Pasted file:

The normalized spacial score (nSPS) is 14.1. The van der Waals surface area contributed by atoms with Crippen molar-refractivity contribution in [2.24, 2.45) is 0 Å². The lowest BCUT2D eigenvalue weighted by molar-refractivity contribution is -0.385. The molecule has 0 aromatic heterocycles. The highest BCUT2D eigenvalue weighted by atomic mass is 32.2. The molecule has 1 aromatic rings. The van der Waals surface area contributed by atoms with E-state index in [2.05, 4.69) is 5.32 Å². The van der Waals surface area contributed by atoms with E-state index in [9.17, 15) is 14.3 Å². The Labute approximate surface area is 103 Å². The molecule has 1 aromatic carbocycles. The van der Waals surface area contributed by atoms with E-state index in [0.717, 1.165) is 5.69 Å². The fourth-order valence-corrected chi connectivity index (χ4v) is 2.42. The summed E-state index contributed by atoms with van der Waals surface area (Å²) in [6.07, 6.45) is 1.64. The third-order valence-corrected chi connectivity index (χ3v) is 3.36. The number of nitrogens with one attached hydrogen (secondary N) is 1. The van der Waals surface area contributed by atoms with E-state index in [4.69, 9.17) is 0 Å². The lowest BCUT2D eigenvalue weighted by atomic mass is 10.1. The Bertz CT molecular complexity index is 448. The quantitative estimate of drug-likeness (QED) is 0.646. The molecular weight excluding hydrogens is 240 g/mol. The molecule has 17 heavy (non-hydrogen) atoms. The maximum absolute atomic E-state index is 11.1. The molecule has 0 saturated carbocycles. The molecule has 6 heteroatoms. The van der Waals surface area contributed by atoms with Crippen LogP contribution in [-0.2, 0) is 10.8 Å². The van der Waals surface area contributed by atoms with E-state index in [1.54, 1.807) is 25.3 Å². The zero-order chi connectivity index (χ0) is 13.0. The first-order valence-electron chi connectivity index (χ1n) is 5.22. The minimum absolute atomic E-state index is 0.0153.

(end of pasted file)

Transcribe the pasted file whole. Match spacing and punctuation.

The normalized spacial score (nSPS) is 14.1. The van der Waals surface area contributed by atoms with Crippen molar-refractivity contribution in [2.24, 2.45) is 0 Å². The lowest BCUT2D eigenvalue weighted by molar-refractivity contribution is -0.385. The molecule has 0 aromatic heterocycles. The highest BCUT2D eigenvalue weighted by atomic mass is 32.2. The molecule has 1 aromatic rings. The van der Waals surface area contributed by atoms with E-state index in [2.05, 4.69) is 5.32 Å². The van der Waals surface area contributed by atoms with E-state index in [9.17, 15) is 14.3 Å². The Labute approximate surface area is 103 Å². The molecule has 1 aromatic carbocycles. The van der Waals surface area contributed by atoms with E-state index in [0.717, 1.165) is 5.69 Å². The fourth-order valence-corrected chi connectivity index (χ4v) is 2.42. The summed E-state index contributed by atoms with van der Waals surface area (Å²) in [6.07, 6.45) is 1.64. The third-order valence-corrected chi connectivity index (χ3v) is 3.36. The number of nitrogens with one attached hydrogen (secondary N) is 1. The van der Waals surface area contributed by atoms with E-state index in [4.69, 9.17) is 0 Å². The lowest BCUT2D eigenvalue weighted by atomic mass is 10.1. The Bertz CT molecular complexity index is 448. The quantitative estimate of drug-likeness (QED) is 0.646. The molecular weight excluding hydrogens is 240 g/mol. The molecule has 17 heavy (non-hydrogen) atoms. The maximum absolute atomic E-state index is 11.1. The molecule has 0 saturated carbocycles. The molecule has 6 heteroatoms. The van der Waals surface area contributed by atoms with Crippen LogP contribution in [-0.2, 0) is 10.8 Å². The van der Waals surface area contributed by atoms with E-state index in [1.54, 1.807) is 25.3 Å². The zero-order chi connectivity index (χ0) is 13.0. The first-order valence-electron chi connectivity index (χ1n) is 5.22. The minimum absolute atomic E-state index is 0.0153.